IS “A FUTURE WITH HOPE, INC.” A UNITED METHODIST AGENCY?
If you feel like you’ve seen the largest part of the text of this decision before, it is because everything down to the analysis is verbatim from JCD 1259. It was copied to give this decision its full background and identification of the question being ruled upon.
This docket item comes back to the Council from the Greater New Jersey Annual Conference from the fall session where the Council said it needed to see the incorporation papers in order to see if the emergency agency set up to help meet the challenges of Hurricane Sandy in 2012 is an agency of the conference and therefore a conference liability.
The Council got the papers and ruled that while related to the conference by virtue of its officers and the funding being from the conference, the corporation was not otherwise organically related. Legally, the funds and officers could be from anywhere according to the by-laws. While the goals of the corporation and the conference are the same, the corporation arose to meet emergency needs of the conference. It was time-saving to set up the administrative “costs of office space, accounting, and support services to be underwritten” by the conference. While that makes the corporation seem like it “looks, walks, and quacks like a duck,” in fact the two bodies are legally separate. There was no vote by the conference to be a guarantor of the corporation, which is the bishop’s key argument. The Council upheld the bishop’s ruling. The corporation does not fit the Book of Discipline’s definition of an “agency.” While the corporation could seek funding from the conference beyond the administrative aid already promised, one fourth of funds raised would remain in the local church, and the conference could vote down such a request.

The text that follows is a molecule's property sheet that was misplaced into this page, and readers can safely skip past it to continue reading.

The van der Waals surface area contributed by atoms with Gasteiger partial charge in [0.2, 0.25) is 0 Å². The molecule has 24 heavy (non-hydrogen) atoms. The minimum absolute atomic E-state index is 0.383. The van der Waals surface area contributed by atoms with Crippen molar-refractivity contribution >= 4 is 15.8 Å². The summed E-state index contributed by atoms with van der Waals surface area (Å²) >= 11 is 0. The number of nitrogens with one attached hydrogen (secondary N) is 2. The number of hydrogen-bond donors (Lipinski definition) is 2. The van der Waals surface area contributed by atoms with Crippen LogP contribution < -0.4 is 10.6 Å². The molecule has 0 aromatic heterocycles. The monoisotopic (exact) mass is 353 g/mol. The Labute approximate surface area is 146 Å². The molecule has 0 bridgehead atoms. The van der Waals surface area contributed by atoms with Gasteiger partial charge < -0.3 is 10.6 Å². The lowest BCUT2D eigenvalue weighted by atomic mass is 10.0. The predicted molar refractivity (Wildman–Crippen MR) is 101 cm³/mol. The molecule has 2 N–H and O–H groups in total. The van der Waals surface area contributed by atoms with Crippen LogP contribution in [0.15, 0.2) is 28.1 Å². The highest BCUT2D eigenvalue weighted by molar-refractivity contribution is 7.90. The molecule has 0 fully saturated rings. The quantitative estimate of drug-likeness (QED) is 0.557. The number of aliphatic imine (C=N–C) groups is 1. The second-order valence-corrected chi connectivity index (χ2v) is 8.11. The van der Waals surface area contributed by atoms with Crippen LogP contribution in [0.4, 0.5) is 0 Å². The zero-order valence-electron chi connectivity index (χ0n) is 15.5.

The Council warns that the relationship is so close that the boundaries between the corporation and the conference will have to be carefully monitored on both sides so that liability is not intermingled. This is especially true because of the emergency nature of the establishment of the corporation.
See the concluding thughts below for further remarks.